For the salty caramel place the sugar and 1/2 cup water in a small heavy pan over very low heat, and without stirring, let the sugar dissolve.  Once dissolved, turn up the heat till fairly high and bring to a boil.  Cook until the caramel begins to color; this will take at least 5 minutes.  When it starts to brown around the sides - watch it carefully - as it will then darken quite quickly.

Once the caramel has reached a deep mahogany color, quickly and carefully pour in the remaining 1 1/4 cups of water.  Cook, stirring, for another 2 minutes to loosen the caramel and ensure that it doesn't set hard.  Finally, throw in the salt, stir once or twice, then remove from the heat.  Pour into a heatproof bowl, let cool and then let chill.

To serve, spoon the chocolate mousse onto plates and serve with the salty caramel and cream (which Skye Gyngell assumes you must always have on hand in your frig as any proper English person does, because it is not called for in the ingredients list!)  Looking at the picture closer, and remembering my little taste - I don't think this is really like most kinds of cream you'll find in the U.S.  So you could experiment with whipped cream, mascarpone, Devon (clotted) cream from your gourmet store or creme fraiche.

Sadly it may be that the Petersham Nurseries Cafe has been spoiled by its success.  Reviews you may find seem to class the service as not so great, the menu overpriced for food that is just, "fine".  I remember my first meal there two years ago was one of those that I still crave and dream about.  This last time it was good, but despite a huge number of cooks in the kitchen (maybe that was the problem) my main course was not as memorably exquisite.   If you're in doubt, on both occasions, Skye Gyngell was on the premises which was reassuring, and hubby - who can be a tough customer - was very happy with his meal.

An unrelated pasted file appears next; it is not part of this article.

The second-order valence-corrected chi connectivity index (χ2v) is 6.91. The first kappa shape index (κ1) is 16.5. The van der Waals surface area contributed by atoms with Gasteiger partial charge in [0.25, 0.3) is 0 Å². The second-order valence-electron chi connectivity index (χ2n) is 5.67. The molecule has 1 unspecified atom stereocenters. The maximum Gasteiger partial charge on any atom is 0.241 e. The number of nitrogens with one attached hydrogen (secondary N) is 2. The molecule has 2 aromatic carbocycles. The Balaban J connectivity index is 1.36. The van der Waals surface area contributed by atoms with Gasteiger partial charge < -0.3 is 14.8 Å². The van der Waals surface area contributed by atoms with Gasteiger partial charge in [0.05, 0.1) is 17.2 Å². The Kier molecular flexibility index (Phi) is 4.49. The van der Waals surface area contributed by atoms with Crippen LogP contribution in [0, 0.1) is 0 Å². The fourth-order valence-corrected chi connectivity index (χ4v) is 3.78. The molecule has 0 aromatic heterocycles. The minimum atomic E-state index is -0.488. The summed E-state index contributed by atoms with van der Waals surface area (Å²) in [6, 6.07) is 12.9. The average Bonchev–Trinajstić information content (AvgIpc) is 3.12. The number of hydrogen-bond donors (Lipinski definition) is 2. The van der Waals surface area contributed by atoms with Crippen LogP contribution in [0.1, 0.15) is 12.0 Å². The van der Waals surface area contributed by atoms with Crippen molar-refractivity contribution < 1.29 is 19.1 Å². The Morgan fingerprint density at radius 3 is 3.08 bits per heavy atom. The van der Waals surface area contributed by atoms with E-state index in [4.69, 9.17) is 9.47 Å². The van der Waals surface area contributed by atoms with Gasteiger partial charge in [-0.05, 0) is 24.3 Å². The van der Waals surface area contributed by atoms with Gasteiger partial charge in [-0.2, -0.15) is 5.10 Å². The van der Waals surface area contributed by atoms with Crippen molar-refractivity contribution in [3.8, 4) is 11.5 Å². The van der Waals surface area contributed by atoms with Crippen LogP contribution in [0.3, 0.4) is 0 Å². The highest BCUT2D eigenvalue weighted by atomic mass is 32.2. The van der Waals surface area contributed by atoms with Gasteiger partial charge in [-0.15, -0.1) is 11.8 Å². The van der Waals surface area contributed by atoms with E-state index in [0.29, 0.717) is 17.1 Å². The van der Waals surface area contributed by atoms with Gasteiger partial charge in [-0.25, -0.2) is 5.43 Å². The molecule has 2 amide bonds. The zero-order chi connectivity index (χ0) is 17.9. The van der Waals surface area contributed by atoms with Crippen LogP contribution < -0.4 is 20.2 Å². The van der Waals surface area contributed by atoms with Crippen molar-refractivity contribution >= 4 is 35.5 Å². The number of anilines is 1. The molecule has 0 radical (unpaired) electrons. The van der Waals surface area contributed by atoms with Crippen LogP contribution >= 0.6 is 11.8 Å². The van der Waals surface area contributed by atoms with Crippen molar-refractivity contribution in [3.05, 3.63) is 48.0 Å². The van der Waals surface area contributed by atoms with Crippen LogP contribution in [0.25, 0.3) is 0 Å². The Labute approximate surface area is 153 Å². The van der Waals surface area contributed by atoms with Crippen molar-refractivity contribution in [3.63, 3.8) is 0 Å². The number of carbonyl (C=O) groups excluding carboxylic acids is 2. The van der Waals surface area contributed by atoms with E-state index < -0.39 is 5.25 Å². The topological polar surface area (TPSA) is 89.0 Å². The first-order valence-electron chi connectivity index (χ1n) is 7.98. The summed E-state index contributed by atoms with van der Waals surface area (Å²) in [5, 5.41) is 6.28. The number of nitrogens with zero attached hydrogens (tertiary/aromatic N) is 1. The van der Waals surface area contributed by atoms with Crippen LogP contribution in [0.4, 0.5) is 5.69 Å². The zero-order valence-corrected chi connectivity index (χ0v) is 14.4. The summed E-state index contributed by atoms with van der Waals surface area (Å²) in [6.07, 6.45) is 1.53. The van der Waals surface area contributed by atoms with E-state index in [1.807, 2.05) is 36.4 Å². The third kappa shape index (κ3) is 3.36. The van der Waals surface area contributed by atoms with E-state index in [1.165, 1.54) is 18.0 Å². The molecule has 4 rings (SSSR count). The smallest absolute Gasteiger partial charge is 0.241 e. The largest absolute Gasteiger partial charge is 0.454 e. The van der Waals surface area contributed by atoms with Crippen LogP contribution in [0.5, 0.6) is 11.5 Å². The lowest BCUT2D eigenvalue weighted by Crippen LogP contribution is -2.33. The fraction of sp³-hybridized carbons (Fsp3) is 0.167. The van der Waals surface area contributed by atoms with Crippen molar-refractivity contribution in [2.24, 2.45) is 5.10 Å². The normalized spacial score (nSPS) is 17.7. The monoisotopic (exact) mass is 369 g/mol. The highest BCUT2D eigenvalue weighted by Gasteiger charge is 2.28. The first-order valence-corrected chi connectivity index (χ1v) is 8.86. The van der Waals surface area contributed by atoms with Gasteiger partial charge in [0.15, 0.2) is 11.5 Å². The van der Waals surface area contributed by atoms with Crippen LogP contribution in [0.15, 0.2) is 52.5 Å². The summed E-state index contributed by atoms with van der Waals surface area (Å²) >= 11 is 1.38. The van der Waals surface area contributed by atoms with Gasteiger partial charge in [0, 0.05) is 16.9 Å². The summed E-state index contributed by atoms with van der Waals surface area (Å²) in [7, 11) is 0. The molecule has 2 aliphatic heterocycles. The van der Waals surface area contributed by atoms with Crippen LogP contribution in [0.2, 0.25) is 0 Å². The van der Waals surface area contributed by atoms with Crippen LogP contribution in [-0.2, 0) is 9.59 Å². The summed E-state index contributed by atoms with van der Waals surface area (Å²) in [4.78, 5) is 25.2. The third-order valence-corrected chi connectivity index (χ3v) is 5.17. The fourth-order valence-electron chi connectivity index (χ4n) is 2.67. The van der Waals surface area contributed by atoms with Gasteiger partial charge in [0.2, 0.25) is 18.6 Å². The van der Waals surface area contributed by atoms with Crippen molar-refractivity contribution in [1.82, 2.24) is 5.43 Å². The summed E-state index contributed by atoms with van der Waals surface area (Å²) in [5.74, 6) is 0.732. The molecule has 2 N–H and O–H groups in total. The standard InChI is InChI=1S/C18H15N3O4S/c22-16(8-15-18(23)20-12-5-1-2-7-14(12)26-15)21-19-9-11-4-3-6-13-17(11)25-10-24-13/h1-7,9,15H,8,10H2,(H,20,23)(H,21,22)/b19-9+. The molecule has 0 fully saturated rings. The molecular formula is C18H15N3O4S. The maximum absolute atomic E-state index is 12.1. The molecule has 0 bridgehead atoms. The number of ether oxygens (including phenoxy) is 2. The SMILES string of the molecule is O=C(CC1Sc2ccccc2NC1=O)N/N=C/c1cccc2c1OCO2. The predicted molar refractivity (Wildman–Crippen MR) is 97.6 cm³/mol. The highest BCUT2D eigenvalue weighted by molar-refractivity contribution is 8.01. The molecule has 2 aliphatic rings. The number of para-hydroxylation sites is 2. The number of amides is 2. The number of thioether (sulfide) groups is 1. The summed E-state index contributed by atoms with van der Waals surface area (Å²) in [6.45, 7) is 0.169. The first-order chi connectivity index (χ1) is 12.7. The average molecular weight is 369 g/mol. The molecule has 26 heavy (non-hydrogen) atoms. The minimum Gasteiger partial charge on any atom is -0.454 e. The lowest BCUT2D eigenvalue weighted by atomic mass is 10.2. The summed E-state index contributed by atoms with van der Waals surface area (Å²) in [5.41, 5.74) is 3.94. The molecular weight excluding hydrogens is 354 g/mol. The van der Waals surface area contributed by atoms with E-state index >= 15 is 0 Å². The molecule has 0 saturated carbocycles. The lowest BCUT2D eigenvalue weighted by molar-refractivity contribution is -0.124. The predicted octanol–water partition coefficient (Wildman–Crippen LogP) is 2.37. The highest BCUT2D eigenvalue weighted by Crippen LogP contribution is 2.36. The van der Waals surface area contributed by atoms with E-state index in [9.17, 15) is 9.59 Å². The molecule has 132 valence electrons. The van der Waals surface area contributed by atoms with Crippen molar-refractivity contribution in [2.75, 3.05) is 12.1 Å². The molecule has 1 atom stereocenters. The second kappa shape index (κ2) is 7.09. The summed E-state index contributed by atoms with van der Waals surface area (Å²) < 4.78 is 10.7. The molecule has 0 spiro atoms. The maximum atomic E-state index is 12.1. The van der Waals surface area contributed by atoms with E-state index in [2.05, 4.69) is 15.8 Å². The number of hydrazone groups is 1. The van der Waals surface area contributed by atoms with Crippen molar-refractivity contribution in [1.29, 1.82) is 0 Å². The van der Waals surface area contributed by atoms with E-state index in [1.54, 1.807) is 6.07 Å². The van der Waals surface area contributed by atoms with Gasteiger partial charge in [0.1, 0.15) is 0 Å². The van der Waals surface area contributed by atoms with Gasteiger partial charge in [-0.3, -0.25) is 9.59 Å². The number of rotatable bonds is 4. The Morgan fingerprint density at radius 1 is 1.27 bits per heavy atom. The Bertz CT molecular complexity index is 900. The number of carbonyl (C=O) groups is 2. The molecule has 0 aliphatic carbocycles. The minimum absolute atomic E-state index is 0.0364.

On the other hand, you could just buy the book, published in the U.S. by Ten Speed Press here.   Do yourself a great favor.  And channel your inner Skye.


  1. Miam, cette mousse au chocolat a l'air vraiment dé merci pour la recette..Très bonne journée

  2. Un appel à la gourmandise ! Je m'en vais quérir plus doué(e) que moi pour réaliser cette recette !!!
    Une belle journée pour toi.

  3. J'en ai l'eau à la bouche ... bises chocolatées !!

  4. Oh me! Oh my! Oh me! Oh my! --that is what the Cat in the Hat would say!
    Thanks for your kind comments.
    Yes sweet lemons. Best is juice of course, also if you like lemon with your tea. And there is an easy lemon + saffron (or turmeric) + chicken --it's a Persian recipe. Really easy with a few herbs. You can find the recipe here :
    I like to make it either with a whole roasted chicken or breast. As you wish!

  5. that´s one serious dessert! i think one bite would be enough :)
    p.s. i have a secret crush on james may...

  6. I am gaining weight just looking at your photo!

  7. oh that dessert looks seriously good :)

  8. I was going to comment on the Kate/Wills thing but that mousse kind of got in the way... I can almost taste it.
    Fab post per!
    LOve the books, love the chef and the place ...must be awful to have to hold such a reputation... can see that inviting trouble...
    and yes... suspect you are very right ... they have a much higher chance of happiness because of their deftness and reserve.